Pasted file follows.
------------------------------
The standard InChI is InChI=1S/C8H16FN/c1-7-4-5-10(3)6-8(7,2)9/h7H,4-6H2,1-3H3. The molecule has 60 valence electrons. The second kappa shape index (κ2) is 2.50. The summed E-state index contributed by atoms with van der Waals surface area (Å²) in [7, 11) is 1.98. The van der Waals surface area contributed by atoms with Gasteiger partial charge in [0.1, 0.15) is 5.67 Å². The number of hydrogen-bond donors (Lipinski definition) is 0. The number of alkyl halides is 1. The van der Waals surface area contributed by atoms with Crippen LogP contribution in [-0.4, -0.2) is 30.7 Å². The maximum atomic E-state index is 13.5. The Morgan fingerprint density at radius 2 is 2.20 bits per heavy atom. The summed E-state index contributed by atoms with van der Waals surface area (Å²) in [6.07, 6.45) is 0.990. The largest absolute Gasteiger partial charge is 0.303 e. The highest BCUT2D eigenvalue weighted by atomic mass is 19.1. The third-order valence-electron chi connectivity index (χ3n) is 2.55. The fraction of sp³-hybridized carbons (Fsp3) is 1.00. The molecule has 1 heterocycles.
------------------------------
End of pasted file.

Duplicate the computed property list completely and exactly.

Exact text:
The standard InChI is InChI=1S/C8H16FN/c1-7-4-5-10(3)6-8(7,2)9/h7H,4-6H2,1-3H3. The molecule has 60 valence electrons. The second kappa shape index (κ2) is 2.50. The summed E-state index contributed by atoms with van der Waals surface area (Å²) in [7, 11) is 1.98. The van der Waals surface area contributed by atoms with Gasteiger partial charge in [0.1, 0.15) is 5.67 Å². The number of hydrogen-bond donors (Lipinski definition) is 0. The number of alkyl halides is 1. The van der Waals surface area contributed by atoms with Crippen LogP contribution in [-0.4, -0.2) is 30.7 Å². The maximum atomic E-state index is 13.5. The Morgan fingerprint density at radius 2 is 2.20 bits per heavy atom. The summed E-state index contributed by atoms with van der Waals surface area (Å²) in [6.07, 6.45) is 0.990. The largest absolute Gasteiger partial charge is 0.303 e. The highest BCUT2D eigenvalue weighted by atomic mass is 19.1. The third-order valence-electron chi connectivity index (χ3n) is 2.55. The fraction of sp³-hybridized carbons (Fsp3) is 1.00. The molecule has 1 heterocycles.